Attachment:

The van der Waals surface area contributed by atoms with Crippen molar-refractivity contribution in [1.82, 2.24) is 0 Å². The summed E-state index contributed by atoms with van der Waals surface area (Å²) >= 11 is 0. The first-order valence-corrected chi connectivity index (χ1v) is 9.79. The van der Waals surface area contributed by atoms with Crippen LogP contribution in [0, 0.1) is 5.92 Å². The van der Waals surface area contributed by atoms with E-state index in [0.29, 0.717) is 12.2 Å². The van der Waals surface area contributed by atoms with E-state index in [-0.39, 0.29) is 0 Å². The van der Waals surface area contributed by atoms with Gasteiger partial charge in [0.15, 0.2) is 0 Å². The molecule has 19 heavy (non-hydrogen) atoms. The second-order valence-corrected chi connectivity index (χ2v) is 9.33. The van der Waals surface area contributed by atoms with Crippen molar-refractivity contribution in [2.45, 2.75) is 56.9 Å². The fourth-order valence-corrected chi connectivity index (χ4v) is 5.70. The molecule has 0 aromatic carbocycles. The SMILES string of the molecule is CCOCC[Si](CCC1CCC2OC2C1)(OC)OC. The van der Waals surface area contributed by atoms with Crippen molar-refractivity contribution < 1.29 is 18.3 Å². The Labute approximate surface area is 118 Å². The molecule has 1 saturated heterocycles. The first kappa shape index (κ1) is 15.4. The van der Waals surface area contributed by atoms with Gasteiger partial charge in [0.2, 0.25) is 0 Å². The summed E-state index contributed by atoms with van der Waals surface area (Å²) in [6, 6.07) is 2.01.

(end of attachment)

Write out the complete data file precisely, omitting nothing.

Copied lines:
The van der Waals surface area contributed by atoms with Crippen molar-refractivity contribution in [1.82, 2.24) is 0 Å². The summed E-state index contributed by atoms with van der Waals surface area (Å²) >= 11 is 0. The first-order valence-corrected chi connectivity index (χ1v) is 9.79. The van der Waals surface area contributed by atoms with Crippen LogP contribution in [0, 0.1) is 5.92 Å². The van der Waals surface area contributed by atoms with E-state index in [0.29, 0.717) is 12.2 Å². The van der Waals surface area contributed by atoms with E-state index in [-0.39, 0.29) is 0 Å². The van der Waals surface area contributed by atoms with Gasteiger partial charge in [0.15, 0.2) is 0 Å². The molecule has 19 heavy (non-hydrogen) atoms. The second-order valence-corrected chi connectivity index (χ2v) is 9.33. The van der Waals surface area contributed by atoms with Crippen molar-refractivity contribution in [2.45, 2.75) is 56.9 Å². The fourth-order valence-corrected chi connectivity index (χ4v) is 5.70. The molecule has 0 aromatic carbocycles. The SMILES string of the molecule is CCOCC[Si](CCC1CCC2OC2C1)(OC)OC. The van der Waals surface area contributed by atoms with Crippen molar-refractivity contribution < 1.29 is 18.3 Å². The Labute approximate surface area is 118 Å². The molecule has 1 saturated heterocycles. The first kappa shape index (κ1) is 15.4. The van der Waals surface area contributed by atoms with Gasteiger partial charge in [0.2, 0.25) is 0 Å². The summed E-state index contributed by atoms with van der Waals surface area (Å²) in [6, 6.07) is 2.01.